The system’s base station and repeaters require a three-point domestic power supply, but a portable solar battery unit can be used to power these to allow monitoring of cows out at pasture.

ioLight field microscope

ioLight field microscope

ioLight field microscope

A portable microscope with a similar resolution to a lab model that can be folded to fit in a jacket pocket.

Farmers can test animals they suspect of having parasite infections before giving antimicrobial drugs.

This is done by counting parasite eggs in a sample of the animal’s faeces. Drugs need only be administered if a significant number of eggs are found.

Faecal egg counting (FEC) is commonly done by sending faeces samples to a lab and waiting for the results. Using the microscope in the field or the farmyard means the time before treatment can start is reduced and lab fees are avoided.

Comparison of the different technologies available




What it monitors

Internet/mobile phone signal considerations


Other considerations

Jenysis Portable Heat Detection


Heat detection system suitable for dairy and beef herds


3G is required to access the system remotely or WiFi can be used where cellular data is not available

£3,450, plus collars or leg tags from £70 per cow, depending on the features included; rental options are available

The internet connection option requires a locally purchased 3G SIM card to transmit the data via a mobile network



A tag fitted to a cow’s ear

Heats, rumination and location

Runs from its own server, which needs an internet connection for updates and backing up to the cloud, but can work on a 4G dongle.

The cost of the server, software and installation is £2,500 per farm, irrespective of cow numbers


£69 per cow for heat detection only, £98 per cow for heat and rumination, and £150 per cow for heat, rumination and location. These prices, which are exclusive of VAT, are based on a 120-cow installation


The ear tag can be removed and reused if a cow is sold; ear tags must be correctly fitted to prevent losses if a cow hooks its ear on a sharp edge or slot

Moocall Calving Sensor

A sensor that monitors a cow’s contractions to work out when she is likely to calve. Gives an hour’s advance warning of calving

Calving activity

Needs only a weak signal, and uses the network with the strongest signal. A rechargeable battery lasts for up to 60 days in good network areas


£239 plus VAT per sensor, which includes a 12-month warranty and service; there is an annual fee to cover data, software, service and support costs, but this is not charged in the first year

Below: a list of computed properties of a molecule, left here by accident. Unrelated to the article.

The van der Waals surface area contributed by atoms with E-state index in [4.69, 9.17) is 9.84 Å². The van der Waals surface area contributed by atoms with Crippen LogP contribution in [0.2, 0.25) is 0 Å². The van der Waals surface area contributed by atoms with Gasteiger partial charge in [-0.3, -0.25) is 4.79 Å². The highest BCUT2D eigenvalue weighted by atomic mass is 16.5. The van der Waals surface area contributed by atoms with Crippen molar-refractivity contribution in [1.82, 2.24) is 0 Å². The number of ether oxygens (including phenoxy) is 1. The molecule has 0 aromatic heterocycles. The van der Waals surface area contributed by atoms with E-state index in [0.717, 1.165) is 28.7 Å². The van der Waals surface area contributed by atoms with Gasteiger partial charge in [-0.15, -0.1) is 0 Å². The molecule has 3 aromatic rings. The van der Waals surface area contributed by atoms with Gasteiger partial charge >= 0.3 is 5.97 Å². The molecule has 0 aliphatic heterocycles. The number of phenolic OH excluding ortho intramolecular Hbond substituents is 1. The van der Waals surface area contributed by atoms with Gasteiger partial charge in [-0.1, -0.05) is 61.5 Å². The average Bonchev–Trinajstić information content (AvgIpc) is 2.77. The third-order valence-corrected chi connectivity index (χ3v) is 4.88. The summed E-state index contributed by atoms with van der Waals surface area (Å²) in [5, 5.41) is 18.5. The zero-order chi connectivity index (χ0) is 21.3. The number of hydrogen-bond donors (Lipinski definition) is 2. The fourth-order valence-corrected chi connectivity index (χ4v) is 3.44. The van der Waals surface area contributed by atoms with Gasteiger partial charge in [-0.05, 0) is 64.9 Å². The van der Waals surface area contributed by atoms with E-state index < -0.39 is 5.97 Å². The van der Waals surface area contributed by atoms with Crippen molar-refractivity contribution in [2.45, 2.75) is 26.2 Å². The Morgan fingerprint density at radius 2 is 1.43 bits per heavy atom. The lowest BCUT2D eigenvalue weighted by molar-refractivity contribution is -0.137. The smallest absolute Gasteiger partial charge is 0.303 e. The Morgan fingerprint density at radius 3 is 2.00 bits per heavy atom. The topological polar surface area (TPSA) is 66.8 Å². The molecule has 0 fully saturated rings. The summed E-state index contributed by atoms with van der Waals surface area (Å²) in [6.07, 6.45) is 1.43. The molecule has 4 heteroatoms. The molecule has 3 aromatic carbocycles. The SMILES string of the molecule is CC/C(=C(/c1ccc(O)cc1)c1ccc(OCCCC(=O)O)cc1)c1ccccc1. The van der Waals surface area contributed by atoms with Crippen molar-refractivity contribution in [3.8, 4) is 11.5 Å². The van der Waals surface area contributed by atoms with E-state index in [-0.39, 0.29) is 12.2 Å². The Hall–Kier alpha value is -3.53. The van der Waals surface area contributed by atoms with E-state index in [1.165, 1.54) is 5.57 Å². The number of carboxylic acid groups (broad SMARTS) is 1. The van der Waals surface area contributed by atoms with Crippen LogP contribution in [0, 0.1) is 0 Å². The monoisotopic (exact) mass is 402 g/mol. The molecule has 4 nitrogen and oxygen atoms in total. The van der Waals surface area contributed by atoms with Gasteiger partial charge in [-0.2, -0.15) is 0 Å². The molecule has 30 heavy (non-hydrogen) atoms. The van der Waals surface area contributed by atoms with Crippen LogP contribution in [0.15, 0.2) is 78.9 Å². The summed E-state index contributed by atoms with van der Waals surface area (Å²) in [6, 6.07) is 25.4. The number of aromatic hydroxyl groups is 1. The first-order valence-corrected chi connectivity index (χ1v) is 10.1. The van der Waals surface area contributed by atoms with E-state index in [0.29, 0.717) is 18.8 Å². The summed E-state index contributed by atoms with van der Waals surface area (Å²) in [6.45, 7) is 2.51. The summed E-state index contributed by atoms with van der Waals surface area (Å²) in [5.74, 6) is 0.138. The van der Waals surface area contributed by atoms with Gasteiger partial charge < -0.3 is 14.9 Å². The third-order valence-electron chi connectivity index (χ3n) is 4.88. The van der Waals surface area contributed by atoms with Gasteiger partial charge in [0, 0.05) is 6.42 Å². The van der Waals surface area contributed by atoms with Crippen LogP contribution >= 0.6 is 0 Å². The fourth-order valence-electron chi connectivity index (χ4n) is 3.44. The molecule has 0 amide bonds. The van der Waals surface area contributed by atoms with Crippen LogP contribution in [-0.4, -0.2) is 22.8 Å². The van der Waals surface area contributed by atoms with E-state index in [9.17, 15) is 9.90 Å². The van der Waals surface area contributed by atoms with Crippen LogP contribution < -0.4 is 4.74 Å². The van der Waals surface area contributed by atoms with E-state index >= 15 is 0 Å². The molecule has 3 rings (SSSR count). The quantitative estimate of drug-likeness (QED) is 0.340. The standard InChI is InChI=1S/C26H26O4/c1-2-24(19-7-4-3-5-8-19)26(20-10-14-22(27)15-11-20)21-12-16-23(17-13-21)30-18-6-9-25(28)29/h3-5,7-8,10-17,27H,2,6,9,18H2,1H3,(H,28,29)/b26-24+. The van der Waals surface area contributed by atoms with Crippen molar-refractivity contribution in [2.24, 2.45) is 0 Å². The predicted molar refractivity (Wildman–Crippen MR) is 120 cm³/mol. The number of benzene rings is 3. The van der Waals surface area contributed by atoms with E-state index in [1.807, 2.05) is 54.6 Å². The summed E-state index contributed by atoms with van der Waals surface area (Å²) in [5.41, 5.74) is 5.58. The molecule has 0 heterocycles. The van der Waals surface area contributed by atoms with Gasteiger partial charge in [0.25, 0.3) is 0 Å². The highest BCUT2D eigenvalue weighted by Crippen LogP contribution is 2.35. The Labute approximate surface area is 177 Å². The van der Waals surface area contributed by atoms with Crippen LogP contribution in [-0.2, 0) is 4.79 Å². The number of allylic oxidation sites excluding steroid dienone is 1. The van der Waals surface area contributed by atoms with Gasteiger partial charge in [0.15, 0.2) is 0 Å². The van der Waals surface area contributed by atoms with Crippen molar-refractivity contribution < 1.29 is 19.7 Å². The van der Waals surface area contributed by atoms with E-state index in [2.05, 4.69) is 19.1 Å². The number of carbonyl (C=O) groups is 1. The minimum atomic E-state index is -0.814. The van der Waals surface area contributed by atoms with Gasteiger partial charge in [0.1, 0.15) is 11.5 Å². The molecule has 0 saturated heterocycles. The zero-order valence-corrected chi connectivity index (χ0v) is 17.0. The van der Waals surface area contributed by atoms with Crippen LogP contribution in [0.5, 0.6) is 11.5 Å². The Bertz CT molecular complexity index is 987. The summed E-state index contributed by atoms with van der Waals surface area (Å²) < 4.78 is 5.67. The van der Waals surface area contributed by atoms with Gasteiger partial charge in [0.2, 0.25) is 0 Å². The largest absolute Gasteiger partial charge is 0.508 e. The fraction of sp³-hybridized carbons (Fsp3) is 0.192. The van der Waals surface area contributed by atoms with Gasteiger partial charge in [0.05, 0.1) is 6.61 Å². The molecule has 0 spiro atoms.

Device must not be overtightened as this could cut off circulation to the cow’s tail or irritate the tail


Miracle Tech

A thermal imaging camera first developed to identify and treat lame animals. It now has multiple uses, including identifying cows on the point of calving

Injury, bulling activity, temperature and mastitis

4G data required


From £1,000 plus VAT for the PK160 thermal imaging tablet to £10,000 for full CCTV system with computers


Quick and non-invasive to the animal


CowAlert Lameness Alert


A leg-mounted sensor uses a detailed algorithm to track a cow’s behaviour and identify lameness in the early stages


Lameness; builds up a profile of the mobility of each cow and lets you know when a cow is lame or is in danger of going lame. A full history of the mobility of the whole herd allows changes and issues to be easily tracked


Cloud-based, which means alerts must be viewed through devices with an internet connection


About 20p per cow in addition to the £68 sensor; there is also an installation cost for the sensor system, or a monthly rental fee


Once the battery expires – after approximately five years – the sensor must be replaced

smaXtec Basic Bolus


A bolus that continuously measures the internal temperature of the animal

Heats, onset of calving and basic individual health monitoring

Internet or mobile phone data (3G or 4G) needed

About £9,800 for a 100-cow dairy herd, which includes the cost of a base station, two repeaters, a climate sensor to monitor temperature and humidity, the bolus applicator gun, installation cost, 100 basic boluses, and training and set-up

A premium bolus can be added to monitor pH

ioLight field microscope


Portable microscope for counting parasite eggs

Parasite infections

Not applicable

£700 plus VAT

Images can be downloaded on to a tablet or mobile phone to share with your vet